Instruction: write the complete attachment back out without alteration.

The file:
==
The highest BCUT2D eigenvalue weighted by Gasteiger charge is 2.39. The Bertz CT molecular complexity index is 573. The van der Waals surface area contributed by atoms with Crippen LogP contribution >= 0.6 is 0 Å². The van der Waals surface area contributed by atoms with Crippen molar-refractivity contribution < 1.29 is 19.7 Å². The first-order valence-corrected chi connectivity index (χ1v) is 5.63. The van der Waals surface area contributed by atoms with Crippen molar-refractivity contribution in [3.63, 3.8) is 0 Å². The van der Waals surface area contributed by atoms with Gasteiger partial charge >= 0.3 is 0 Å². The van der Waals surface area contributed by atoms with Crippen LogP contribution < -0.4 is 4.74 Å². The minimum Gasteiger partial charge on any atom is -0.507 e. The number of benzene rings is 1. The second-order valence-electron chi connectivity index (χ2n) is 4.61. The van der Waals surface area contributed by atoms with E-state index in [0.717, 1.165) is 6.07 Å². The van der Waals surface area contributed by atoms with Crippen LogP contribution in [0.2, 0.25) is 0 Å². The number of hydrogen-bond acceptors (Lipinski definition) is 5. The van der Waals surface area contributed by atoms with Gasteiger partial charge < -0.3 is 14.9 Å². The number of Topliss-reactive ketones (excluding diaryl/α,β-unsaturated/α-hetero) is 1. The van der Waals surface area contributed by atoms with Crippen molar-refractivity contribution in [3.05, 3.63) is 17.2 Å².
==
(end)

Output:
The highest BCUT2D eigenvalue weighted by Gasteiger charge is 2.39. The Bertz CT molecular complexity index is 573. The van der Waals surface area contributed by atoms with Crippen LogP contribution >= 0.6 is 0 Å². The van der Waals surface area contributed by atoms with Crippen molar-refractivity contribution < 1.29 is 19.7 Å². The first-order valence-corrected chi connectivity index (χ1v) is 5.63. The van der Waals surface area contributed by atoms with Crippen molar-refractivity contribution in [3.63, 3.8) is 0 Å². The van der Waals surface area contributed by atoms with Gasteiger partial charge >= 0.3 is 0 Å². The van der Waals surface area contributed by atoms with Crippen LogP contribution < -0.4 is 4.74 Å². The minimum Gasteiger partial charge on any atom is -0.507 e. The number of benzene rings is 1. The second-order valence-electron chi connectivity index (χ2n) is 4.61. The van der Waals surface area contributed by atoms with E-state index in [0.717, 1.165) is 6.07 Å². The van der Waals surface area contributed by atoms with Crippen LogP contribution in [0.2, 0.25) is 0 Å². The number of hydrogen-bond acceptors (Lipinski definition) is 5. The van der Waals surface area contributed by atoms with Gasteiger partial charge < -0.3 is 14.9 Å². The number of Topliss-reactive ketones (excluding diaryl/α,β-unsaturated/α-hetero) is 1. The van der Waals surface area contributed by atoms with Crippen molar-refractivity contribution in [3.05, 3.63) is 17.2 Å².